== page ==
A few years later I was noticing people wearing this new shoe — I grew up in an area in Adelaide with all these avid runners — and they were all wearing an incredible new running sneaker. I remember seeing my dad's friend wearing this red shoe with this window you could see through. I was like, "What are these?" and he was like “They’re called Air Max” — or Air Max 1s or whatever they were back then*
I asked him "So you can actually run without that bursting?” *MAFIA points to the Big Bubble Air unit* and he was like, "Oh yeah, I run in them every day”. He was running a 10K marathon in these shoes, and I was obsessed! I was like "How do I get a pair?” Obviously I couldn't get a pair because I was 12 and nothing came in my size at that time. Nike wasn’t doing the awesome mini-me releases they do now.
*Originally it was “Air Max”, the “Air Max 1” and “Air Max 87” designations were applied later.
Did you ever get that pair?
Look, I'm not going to lie, because… Oh, actually… No! I'm not going to lie…
I've never really, shock horror, been a runner. I'm not a runner, but I've always loved the aesthetic of Air Max. I was into the Air Max as a shoe because it was more attractive in a fashion sense. I've always been driven by fashion sneakers rather than sneakers that have function. When I first saw that pair in 1987 I was attracted to the colours and the insane bubble, not so much the — let’s say — “athletic capabilities”.
Having said that, I remember all the Air Max coming out in — I'm going to say — oh around the time I started collecting really avidly, which was around 2005/6 [probably “History of Air” in 2005]. Seeing all the dudes wearing these shoes that I'd never seen before I was like, "Oh my God, I've got to get into that." It sparked this obsession, I guess.
I was really lucky in 2017 to be one of the OGs of the Air Max 1 representatives, because I guess that era, especially in the mid 2000s really kind of was what really drove me into wearing Air Max seriously.
Well you’re a Melbourne nightlife icon and a legend within the sneaker scene, so it makes sense to tap you for something like that.
I guess so, yeah.
But you see, that's unbeknownst to me. I don't know that. I'm just doing what I love doing. This was a forbidden thing for me to have sneakers. So for me, I was like, "Oh my God, I'm going to get every pair I can." I had this weird competitive thing with dudes where I was like, "If they're going to have it, I'm going to have more of it.”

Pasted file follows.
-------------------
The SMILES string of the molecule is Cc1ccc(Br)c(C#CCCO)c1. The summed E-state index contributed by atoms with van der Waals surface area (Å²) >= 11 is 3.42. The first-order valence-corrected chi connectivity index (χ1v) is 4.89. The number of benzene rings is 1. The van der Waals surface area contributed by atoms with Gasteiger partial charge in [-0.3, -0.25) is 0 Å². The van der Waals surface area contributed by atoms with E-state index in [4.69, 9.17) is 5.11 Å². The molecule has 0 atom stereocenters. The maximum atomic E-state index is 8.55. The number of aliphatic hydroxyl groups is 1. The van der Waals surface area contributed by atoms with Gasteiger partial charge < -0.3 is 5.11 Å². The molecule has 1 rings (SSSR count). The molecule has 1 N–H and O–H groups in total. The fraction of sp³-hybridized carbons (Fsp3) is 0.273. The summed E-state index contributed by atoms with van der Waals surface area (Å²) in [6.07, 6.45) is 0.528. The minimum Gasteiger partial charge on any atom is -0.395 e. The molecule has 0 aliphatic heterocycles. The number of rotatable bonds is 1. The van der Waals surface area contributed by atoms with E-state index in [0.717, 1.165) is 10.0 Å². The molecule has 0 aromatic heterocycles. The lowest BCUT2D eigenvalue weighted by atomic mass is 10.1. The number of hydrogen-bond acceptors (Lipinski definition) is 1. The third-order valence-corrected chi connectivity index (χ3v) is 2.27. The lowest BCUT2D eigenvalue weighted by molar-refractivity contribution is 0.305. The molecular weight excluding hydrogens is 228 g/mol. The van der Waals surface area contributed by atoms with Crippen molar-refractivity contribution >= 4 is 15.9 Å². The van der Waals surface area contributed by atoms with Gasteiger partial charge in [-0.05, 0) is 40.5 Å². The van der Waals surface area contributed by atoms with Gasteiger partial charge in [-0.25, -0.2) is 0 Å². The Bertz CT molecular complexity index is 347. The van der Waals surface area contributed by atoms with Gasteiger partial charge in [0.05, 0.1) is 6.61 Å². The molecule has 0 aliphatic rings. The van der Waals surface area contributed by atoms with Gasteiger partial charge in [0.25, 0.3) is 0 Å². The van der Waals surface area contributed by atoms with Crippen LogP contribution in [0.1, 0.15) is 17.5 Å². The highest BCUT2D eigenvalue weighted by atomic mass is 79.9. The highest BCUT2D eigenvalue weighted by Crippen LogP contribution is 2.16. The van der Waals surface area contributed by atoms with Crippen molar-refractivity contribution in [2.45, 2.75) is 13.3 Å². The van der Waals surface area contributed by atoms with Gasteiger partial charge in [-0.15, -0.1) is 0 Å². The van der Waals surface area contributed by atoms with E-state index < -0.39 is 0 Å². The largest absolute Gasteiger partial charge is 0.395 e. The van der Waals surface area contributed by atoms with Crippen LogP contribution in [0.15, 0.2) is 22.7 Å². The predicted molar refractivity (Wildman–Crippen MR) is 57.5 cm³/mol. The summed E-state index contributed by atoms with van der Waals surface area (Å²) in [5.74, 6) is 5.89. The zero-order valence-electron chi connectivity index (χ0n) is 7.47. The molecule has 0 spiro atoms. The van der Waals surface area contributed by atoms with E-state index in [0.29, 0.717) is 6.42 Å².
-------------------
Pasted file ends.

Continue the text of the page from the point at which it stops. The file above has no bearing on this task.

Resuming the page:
Case in point, a friend of mine (who was a really good DJ), and I would go back to back in DJ battles at home, and I thought - I'm going to make a job out of it. I always wanted to go that one step further. So I think it was conscious, but maybe not. And then I think that I became known as this sneaker collector who had crazy amount of sneakers and a vast knowledge because I was so driven by the history of everything as well.
Is there something about getting a crowd jumping which draws you to DJing?
I've always wanted to be the centre of attention! I have an acting degree, which is what led me to becoming a DJ. Once I realised that I could be on stage, play music and have my two loves come together it all started making sense. That all happened around the time of Favela so it was kind of kismet. I don’t think we’ll get that time again.
It was just so specific to that era. Again for me, I was just “in it”. I didn't know what I was representing for people. It was like I had no idea, even just being a female DJ and having that kind of status too. I didn't know what it meant to people, I was just doing what I loved.
The Favela Rock club nights were massive for Melbourne sneaker heads back in the day, and you were at the centre of it. It really cemented your status as a cultural figure..
Yeah I got asked to come on-board with this great, crazy group of DJs to run this party once a month on a Saturday. Everyone in Melbourne who was down with sneakers, culture and fashion would rock up. I had this amazing peak set from 12:00 to 1:00 and the energy was so palpable and sweaty and so insane.
At the same time, it was like “what's everyone wearing?” too. People would come in their kit; Mishka, Crooks and Castles and all the hot stuff but the sneakers were the most important! Anyway, I could go on and on about the fash’.